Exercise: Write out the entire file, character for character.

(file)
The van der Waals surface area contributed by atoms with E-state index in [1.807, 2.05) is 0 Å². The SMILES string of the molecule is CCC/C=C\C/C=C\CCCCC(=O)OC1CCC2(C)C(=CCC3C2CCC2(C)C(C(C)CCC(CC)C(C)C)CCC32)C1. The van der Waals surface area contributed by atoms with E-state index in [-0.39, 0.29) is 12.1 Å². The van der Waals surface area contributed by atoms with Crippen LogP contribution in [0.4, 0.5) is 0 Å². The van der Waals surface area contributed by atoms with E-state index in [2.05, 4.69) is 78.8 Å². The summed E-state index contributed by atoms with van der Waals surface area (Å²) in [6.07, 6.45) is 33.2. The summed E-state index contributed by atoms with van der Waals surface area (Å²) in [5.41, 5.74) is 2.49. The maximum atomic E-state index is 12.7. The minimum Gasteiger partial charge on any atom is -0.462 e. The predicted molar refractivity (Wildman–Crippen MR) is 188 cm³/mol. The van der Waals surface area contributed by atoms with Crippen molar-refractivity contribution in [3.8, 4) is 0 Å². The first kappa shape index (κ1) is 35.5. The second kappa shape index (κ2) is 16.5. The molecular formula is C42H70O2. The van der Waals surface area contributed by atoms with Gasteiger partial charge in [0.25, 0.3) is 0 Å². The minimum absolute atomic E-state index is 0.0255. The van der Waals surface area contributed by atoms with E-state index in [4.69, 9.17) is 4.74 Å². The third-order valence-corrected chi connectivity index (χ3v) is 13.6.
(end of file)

The van der Waals surface area contributed by atoms with E-state index in [1.807, 2.05) is 0 Å². The SMILES string of the molecule is CCC/C=C\C/C=C\CCCCC(=O)OC1CCC2(C)C(=CCC3C2CCC2(C)C(C(C)CCC(CC)C(C)C)CCC32)C1. The van der Waals surface area contributed by atoms with E-state index in [-0.39, 0.29) is 12.1 Å². The van der Waals surface area contributed by atoms with Crippen LogP contribution in [0.4, 0.5) is 0 Å². The van der Waals surface area contributed by atoms with E-state index in [2.05, 4.69) is 78.8 Å². The summed E-state index contributed by atoms with van der Waals surface area (Å²) in [6.07, 6.45) is 33.2. The summed E-state index contributed by atoms with van der Waals surface area (Å²) in [5.41, 5.74) is 2.49. The maximum atomic E-state index is 12.7. The minimum Gasteiger partial charge on any atom is -0.462 e. The predicted molar refractivity (Wildman–Crippen MR) is 188 cm³/mol. The van der Waals surface area contributed by atoms with Crippen molar-refractivity contribution in [3.8, 4) is 0 Å². The first kappa shape index (κ1) is 35.5. The second kappa shape index (κ2) is 16.5. The molecular formula is C42H70O2. The van der Waals surface area contributed by atoms with Gasteiger partial charge in [0.25, 0.3) is 0 Å². The minimum absolute atomic E-state index is 0.0255. The van der Waals surface area contributed by atoms with E-state index in [4.69, 9.17) is 4.74 Å². The third-order valence-corrected chi connectivity index (χ3v) is 13.6.